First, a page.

Prague Welcomes President Obama to the EU Summit
President Barack Obama arrived to Prague, the capital of the Czech Republic, on Saturday amid political uncertainty in the country. Mr. Obama is the fourth U.S. President to visit to this Central European country of 10.3 million since Communism fell in 1989.
President Obama was greeted by both Czech President Vaclav Klaus and Prime Minister Mirek Topolanek once Air Force One landed at Prague's Ruzyne airport.
The U.S. President arrived a day ahead of a summit with EU leaders hosted by the outgoing Czech Prime Minister Mirek Topolanek, a virulent critic of US economic recovery plans.
The Czech Republic hosts the top-level summit with the heads of 27 member states as it holds EU's rotating presidency.
President Obama's visit comes at an awkward time for the Czech leadership. On March 24, the Czech government led by Prime Minister Mirek Topolanek lost a vote of confidence in a display of political infighting in the middle of deepening credit crisis. The Czech Republic is the third central or eastern European nation to lose its leadership as the region is struggling to cope with growing fears of economic uncertainty.
PRAGUE — When President Obama arrives here on Saturday for a meeting aimed at forging closer trans-Atlantic relations, aides say he has opted for a romantic private dinner with the first lady.
That, rather than a glass of Czech beer with Prime Minister Mirek Topolanek, who last week invoked Satan’s lair to characterize the American president’s economic policies. The Obamas also decided to forgo an official state dinner with Vaclav Klaus, the fiery Czech president.
On the one hand, Mr. Topolanek's rivalry with Mr. Klaus is the core of the instability, and the former will be keen to avoid being upstaged when the EU-US Summit begins after Mr. Obama's castle address.
On the other, Mr. Klaus is known for his staunch opposition to the EU efforts to combat climate change by calling them a luxury in a time of economic hardship.
President Václav Klaus is a vociferous opponent of efforts to combat climate change, which President Obama has made a cornerstone of US policy.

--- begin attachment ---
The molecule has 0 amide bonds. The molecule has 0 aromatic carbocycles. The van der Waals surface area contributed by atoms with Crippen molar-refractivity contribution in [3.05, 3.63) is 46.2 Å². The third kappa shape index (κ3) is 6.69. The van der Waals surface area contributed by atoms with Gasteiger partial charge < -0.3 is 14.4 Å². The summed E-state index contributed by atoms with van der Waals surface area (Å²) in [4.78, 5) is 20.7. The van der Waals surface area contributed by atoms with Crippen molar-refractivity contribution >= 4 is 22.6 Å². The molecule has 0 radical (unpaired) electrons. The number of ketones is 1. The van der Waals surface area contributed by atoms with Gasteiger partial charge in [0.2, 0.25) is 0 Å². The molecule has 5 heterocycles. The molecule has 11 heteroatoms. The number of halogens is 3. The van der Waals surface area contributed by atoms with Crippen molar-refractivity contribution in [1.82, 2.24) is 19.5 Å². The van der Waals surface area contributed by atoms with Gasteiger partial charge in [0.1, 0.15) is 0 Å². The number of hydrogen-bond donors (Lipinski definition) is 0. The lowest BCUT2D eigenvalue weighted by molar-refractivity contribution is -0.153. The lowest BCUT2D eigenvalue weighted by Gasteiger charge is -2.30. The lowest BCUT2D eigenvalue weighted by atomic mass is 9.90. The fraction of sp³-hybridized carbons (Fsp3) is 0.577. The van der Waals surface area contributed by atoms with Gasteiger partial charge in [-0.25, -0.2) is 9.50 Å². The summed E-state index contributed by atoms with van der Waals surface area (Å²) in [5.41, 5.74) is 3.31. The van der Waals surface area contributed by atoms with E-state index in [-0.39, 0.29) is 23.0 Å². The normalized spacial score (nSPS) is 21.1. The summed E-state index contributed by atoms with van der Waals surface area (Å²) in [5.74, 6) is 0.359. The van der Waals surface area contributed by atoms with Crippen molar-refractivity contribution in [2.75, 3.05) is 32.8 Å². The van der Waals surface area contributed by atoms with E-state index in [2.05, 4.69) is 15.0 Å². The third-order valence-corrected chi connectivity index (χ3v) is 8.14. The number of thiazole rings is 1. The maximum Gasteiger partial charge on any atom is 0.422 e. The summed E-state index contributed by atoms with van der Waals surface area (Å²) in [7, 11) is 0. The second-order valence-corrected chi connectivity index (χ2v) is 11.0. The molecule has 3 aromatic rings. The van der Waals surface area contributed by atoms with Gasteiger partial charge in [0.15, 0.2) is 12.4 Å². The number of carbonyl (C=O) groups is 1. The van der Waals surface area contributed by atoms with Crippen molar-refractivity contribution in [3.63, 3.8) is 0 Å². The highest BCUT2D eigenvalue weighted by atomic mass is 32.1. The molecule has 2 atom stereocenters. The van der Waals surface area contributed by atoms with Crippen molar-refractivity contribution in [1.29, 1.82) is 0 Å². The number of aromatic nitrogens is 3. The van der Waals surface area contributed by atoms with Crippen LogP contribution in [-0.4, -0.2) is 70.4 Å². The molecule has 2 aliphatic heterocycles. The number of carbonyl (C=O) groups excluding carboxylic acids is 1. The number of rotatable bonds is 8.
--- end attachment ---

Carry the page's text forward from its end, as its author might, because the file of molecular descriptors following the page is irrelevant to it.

Czech analysts expressed concern that the notably undiplomatic Mr. Klaus, a vociferous critic of state intervention in the economy, would erupt during the Obamas’ visit.
Czech officials say they are privately praying that Mr. Klaus won’t lecture Mr. Obama on how to run the United States economy or offer him his latest book, “Blue Planet in Green Shackles,” which argues that the fight against global warming is a threat to freedom.
Additionally, the Czech government's collapse has potentially serious implications for the European Union as Mr. Topolanek is the acting president of the European Union.
On Sunday, after a meeting with Czech President Vaclav Klaus at the Prague Castle, President Obama will deliver a speech on nuclear non-proliferation at Hradcanske Square. His speech will come as countries across Europe commemorate two decades since the collapse of Communism.
Prague, has been the site of protests in recent months against the planned U.S. missile defense system.
The missile defense system, which was to install radar dishes near Prague and 10 interceptor missiles would be based in Poland, has been the source of testy relation between the US and Russia. Former President George Bush worked hard to reach agreement on its deployment. Russia consistently opposed the missile shield as a threat to its national security, while the United States argued that the shield was needed to deter possible strikes from "rogue states" such as Iran.
It is unclear if President Obama will mention missile defense in his Prague speech on nuclear disarmament.
During the EU Summit on April 5, President Obama will hold bilateral talks with Polish officials, during which the missile defense topic is likely to come up.
According to schedule, the U.S. President also plans to meet with former Czech President and legendary dissident Vaclav Havel.
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